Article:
|A native of Mexico City, Flor Garduño studied visual arts at the Antigua Academia de San Carlos (UNAM). While there, she studied with Hungarian émigré photographer, Kati Horna (1912-2000), who had escaped from Europe during World War II. Horna’s work, which focused on the effects of World War II on women, children, blended both straight and surrealist photography, and had a profound influence on Garduño.
Two other significant experiences shaped Garduño’s style and career. The photographer left school early to work as a darkroom assistant for Manuel Alvarez Bravo (1902-2002), the most influential Mexican photographer of the 20th century. In 1981, she began working for the Secretariat of Public Education. Under the direction of photographer Mariana Yampolsky(1925-2002), Garduño traveled to rural villages throughout Mexico with a team of photographers and artists seeking subjects to illustrate primary school textbooks for indigenous communities. Yampolsky who had worked with Manuel Alvarez Bravo in the 1940s, was known for the humanistic approach to Mexican culture in her photographs, which usually featured women and vernacular Mexican architecture. These experiences gave Garduño the opportunity to learn about rural Mexico, especially the plight of indigenous peoples, and helped hone her own unique style, which infused descriptive photography with mystical archetypes characteristic of Mexican Surrealism. Today she is known for her haunting images of native peoples throughout the Americas, along with her symbolic nudes and still-lifes.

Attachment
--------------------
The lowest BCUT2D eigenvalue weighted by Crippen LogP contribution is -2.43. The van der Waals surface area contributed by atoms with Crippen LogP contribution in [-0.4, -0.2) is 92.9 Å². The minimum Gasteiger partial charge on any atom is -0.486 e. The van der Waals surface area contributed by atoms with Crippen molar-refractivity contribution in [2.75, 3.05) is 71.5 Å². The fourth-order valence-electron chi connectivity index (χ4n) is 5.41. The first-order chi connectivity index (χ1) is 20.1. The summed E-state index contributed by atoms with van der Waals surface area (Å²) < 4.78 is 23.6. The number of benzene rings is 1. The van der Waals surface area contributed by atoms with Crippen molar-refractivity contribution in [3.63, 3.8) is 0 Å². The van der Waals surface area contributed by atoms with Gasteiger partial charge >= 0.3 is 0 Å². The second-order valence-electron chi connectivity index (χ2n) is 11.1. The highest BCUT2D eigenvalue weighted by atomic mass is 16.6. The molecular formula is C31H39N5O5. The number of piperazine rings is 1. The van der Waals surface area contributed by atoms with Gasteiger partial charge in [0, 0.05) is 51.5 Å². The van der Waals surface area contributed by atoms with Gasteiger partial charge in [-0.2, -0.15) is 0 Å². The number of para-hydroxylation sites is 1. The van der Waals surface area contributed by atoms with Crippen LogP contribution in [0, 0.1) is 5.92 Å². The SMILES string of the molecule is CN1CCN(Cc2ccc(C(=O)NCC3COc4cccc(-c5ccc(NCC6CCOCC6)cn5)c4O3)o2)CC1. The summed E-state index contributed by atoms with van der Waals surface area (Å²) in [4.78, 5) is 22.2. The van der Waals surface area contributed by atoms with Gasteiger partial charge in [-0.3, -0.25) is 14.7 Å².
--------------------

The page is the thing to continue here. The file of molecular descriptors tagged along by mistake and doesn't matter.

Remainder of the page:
Garduño had her first one-person exhibition in 1982 at the Galeria José Clemente Orozco in Mexico City and has become a renowned photographer in the intervening years. She has published several books of her photography including, Magia del Juego Eterno (The Magic of the Eternal Game) (1985) Bestiarium (1987), and Witnesses of Time (1992). Witnesses of Time, was published in five languages six editions and became an international success with exhibitions of the photographs traveling to major museums around the world. Flor Garduño: Inner Light (2003) and most recently Trilogy (2011). Her work has been shown in galleries and museums all over the world.
Flor Garduño’s work is in the permanent collections of several public institutions including: The Museum of Modern Art, NY, NY; the Art Institute of Chicago, IL; the Museum of Fine Arts, Houston, TX; the Center for Creative Photography, Tucson, AZ; the Museo de Arte Moderno, Mexico City, Mexico; Bibliothèque National de France, Paris; Museum Ludwig, Köln, Germany; and many other public and private collections.